There are plenty of provocations for a thoughtful observer during an election year, and one of the most vexing topics that has emerged recently is the subject of “electability.”
One can’t help but wonder how many more earnest discussions between pundits and journalists (I use that term loosely here) we will be subjected to in which they ask, “Is the US ready to elect a black president?” or, “Is the US ready to elect a woman president?”
What does that even mean?
We are told that, according to some surveys, many voters claim that they would vote for a woman or a black person, but these same voters express the opinion that the US is not ready to elect such a person.
One report, released by Pew Research Center, indicates 88 percent of voters say they would vote for a well-qualified woman candidate. The report contrasts this with 1969, when only 53 percent said they would support a well-qualified female candidate.
The implied conclusion is that we have come a long way in terms of our attitude toward female candidates.
Perhaps this is true, but one can’t help but wonder why it is even still an issue.
These numbers suggest that at least 12 percent of the population would vote for a male candidate, regardless of how much of a buffoon he might be, before they would vote for a more-qualified female candidate, and that is insane.
No matter how one feels about women or their leadership abilities, surely even the dimmest bulb among us must realize that it is unlikely that the average woman could make more of a cock-up of things than some of our male politicians have made.
The same applies to black candidates.
One can’t see why, in 2008, there is even a question about whether black candidates are somehow inferior to white candidates based on their race.
It defies logic, and is an infinitely depressing commentary on US voters.
Apparently, just as with female candidates, many voters claim they would support a well-qualified black candidate, but feel “the rest of the country just isn’t ready.”
So, when will we be ready?
Way back in 1776, old Tom Jefferson drafted the Declaration of Independence, asserting that “all men are created equal.”
Jefferson may have had an odd interpretation of the term “all men,” but the document went on to become a very important part of the creed that we claim to embrace as Americans.
Is it just a symbol, or do we really believe it? One has to wonder.
Despite the fact that we are all equal, we didn’t get around to giving all men the right to vote until 1870, when the 15th amendment to the constitution declared that, “The right of citizens of the United States to vote shall not be denied or abridged by the US or any state on account of race, color, or previous condition of servitude.”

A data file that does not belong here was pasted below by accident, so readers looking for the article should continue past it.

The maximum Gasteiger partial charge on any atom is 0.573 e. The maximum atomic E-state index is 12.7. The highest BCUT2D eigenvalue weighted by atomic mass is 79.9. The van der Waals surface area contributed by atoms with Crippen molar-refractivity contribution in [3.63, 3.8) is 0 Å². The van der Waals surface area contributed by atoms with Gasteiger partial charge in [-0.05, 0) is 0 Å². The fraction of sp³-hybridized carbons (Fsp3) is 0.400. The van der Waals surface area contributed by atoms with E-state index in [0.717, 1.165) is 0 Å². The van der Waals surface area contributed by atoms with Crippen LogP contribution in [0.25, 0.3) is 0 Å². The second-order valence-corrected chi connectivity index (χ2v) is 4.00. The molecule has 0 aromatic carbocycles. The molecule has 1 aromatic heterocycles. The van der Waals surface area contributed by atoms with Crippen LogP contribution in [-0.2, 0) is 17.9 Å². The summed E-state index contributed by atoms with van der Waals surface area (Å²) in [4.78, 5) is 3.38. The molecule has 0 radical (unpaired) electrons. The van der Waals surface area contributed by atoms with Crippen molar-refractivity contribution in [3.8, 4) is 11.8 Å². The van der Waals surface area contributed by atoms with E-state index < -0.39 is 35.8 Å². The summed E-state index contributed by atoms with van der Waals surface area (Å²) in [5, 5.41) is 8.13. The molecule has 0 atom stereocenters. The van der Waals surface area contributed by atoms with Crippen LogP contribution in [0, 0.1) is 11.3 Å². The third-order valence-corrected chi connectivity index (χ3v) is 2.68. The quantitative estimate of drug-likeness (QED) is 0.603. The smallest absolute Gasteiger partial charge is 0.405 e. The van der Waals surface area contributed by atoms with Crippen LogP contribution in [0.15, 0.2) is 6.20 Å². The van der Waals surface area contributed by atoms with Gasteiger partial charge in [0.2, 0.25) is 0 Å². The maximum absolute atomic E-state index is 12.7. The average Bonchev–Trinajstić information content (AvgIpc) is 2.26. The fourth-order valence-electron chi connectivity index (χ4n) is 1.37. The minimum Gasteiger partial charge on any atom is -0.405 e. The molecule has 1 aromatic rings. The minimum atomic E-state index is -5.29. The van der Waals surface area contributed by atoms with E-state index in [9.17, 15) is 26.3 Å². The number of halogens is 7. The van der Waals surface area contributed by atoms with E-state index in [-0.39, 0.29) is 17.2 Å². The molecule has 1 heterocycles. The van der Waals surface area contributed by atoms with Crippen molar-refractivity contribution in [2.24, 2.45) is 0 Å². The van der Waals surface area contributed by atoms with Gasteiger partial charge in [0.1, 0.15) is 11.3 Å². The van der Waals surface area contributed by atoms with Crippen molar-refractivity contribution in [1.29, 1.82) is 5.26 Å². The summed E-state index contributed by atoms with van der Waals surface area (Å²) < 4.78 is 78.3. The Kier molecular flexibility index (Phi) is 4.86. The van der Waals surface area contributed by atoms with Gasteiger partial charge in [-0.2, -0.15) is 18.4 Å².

It took another half-century for women to earn the same rights with ratification of the 19th amendment in 1920. They really did have to “earn” these rights. Nobody “gave” them anything.
Nearly 80 years later, while we allow women and blacks to vote, some of us apparently still believe that the country is “not ready” for a woman president or a black president.
What is it going to take? When will we be willing to show by our actions, not just our words, that we honestly believe all people are equal?
This week, we observe the birthday of Martin Luther King Jr.
Some 45 years ago, King eloquently told us about his dream that, “One day, this nation will rise up and live out the true meaning of its creed.”
We are still waiting for that day. And, we will continue waiting until race and sex are no longer issues for any candidate in this country.
I point out the absurdity of using race and sex in the political process for purely selfish reasons.
It is not very often that I am genuinely excited about any political candidate, and, perhaps by truly opening up the process to all people, be they white black, purple or green, man or woman, we might actually get some interesting candidates to choose from; candidates who would bring some fresh ideas and the possibility for real change to the table.
This is by no means an endorsement of any current candidate, but an appeal for common sense in the election process.
Females make up more than half of the population. By eliminating them from serious consideration, we cut out about 51 percent of the potential candidates. If we eliminate blacks, we shut out another 13 percent. So, before we even start the process, we have effectively reduced the pool to about 35 percent of the population.
Limiting our choices for president to a small group of white guys with similar backgrounds is not good for the country. Our strength is in our diversity, and we need more choices, not fewer.
One would not suggest that candidates are necessarily better because they are black or female, the point is that these factors should not be part of the discussion.
Until we quit subjecting some candidates to extra scrutiny because of their race or sex; until we quit expecting women, blacks, and others to work twice as hard and be twice as qualified to earn the same opportunities, we are not fulfilling King’s dream, and we are not fulfilling America’s dream.
To say we believe in freedom and equality, but act in a manner that contradicts this, is simply lip service to a hollow creed. It is a sham and a cheap substitute for what could be.
If we are not ready for all Americans to be equal today, when will we be ready?